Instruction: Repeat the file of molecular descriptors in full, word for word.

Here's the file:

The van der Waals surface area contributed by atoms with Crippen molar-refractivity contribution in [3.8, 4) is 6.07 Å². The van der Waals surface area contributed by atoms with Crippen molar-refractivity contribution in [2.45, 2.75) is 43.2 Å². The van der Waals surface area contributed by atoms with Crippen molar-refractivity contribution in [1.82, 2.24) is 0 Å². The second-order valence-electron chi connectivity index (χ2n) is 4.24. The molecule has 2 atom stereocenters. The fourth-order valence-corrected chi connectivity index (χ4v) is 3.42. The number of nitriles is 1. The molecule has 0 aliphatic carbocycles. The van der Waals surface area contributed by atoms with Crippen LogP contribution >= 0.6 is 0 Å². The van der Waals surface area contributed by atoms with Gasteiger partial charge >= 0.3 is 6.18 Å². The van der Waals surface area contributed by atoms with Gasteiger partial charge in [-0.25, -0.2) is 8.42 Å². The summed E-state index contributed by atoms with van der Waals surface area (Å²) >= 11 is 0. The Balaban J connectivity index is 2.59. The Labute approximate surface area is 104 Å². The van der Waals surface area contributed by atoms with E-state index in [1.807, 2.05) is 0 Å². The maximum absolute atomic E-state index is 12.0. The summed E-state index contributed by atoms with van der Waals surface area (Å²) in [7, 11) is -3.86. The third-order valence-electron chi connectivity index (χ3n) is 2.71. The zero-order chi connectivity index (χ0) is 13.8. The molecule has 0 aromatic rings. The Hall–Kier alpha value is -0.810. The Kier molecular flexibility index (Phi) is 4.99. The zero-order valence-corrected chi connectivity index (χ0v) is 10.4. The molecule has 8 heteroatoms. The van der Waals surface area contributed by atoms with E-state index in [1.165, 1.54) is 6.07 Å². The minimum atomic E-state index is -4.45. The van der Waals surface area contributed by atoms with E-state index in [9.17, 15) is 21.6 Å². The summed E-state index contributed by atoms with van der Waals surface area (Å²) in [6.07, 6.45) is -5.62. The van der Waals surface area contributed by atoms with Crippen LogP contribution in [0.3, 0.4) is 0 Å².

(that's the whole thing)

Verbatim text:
The van der Waals surface area contributed by atoms with Crippen molar-refractivity contribution in [3.8, 4) is 6.07 Å². The van der Waals surface area contributed by atoms with Crippen molar-refractivity contribution in [2.45, 2.75) is 43.2 Å². The van der Waals surface area contributed by atoms with Crippen molar-refractivity contribution in [1.82, 2.24) is 0 Å². The second-order valence-electron chi connectivity index (χ2n) is 4.24. The molecule has 2 atom stereocenters. The fourth-order valence-corrected chi connectivity index (χ4v) is 3.42. The number of nitriles is 1. The molecule has 0 aliphatic carbocycles. The van der Waals surface area contributed by atoms with Crippen LogP contribution >= 0.6 is 0 Å². The van der Waals surface area contributed by atoms with Gasteiger partial charge >= 0.3 is 6.18 Å². The van der Waals surface area contributed by atoms with Gasteiger partial charge in [-0.25, -0.2) is 8.42 Å². The summed E-state index contributed by atoms with van der Waals surface area (Å²) >= 11 is 0. The Balaban J connectivity index is 2.59. The Labute approximate surface area is 104 Å². The van der Waals surface area contributed by atoms with E-state index in [1.807, 2.05) is 0 Å². The maximum absolute atomic E-state index is 12.0. The summed E-state index contributed by atoms with van der Waals surface area (Å²) in [7, 11) is -3.86. The third-order valence-electron chi connectivity index (χ3n) is 2.71. The zero-order chi connectivity index (χ0) is 13.8. The molecule has 0 aromatic rings. The Hall–Kier alpha value is -0.810. The Kier molecular flexibility index (Phi) is 4.99. The zero-order valence-corrected chi connectivity index (χ0v) is 10.4. The molecule has 8 heteroatoms. The van der Waals surface area contributed by atoms with E-state index in [1.165, 1.54) is 6.07 Å². The minimum atomic E-state index is -4.45. The van der Waals surface area contributed by atoms with E-state index in [9.17, 15) is 21.6 Å². The summed E-state index contributed by atoms with van der Waals surface area (Å²) in [6.07, 6.45) is -5.62. The van der Waals surface area contributed by atoms with Crippen LogP contribution in [0.3, 0.4) is 0 Å².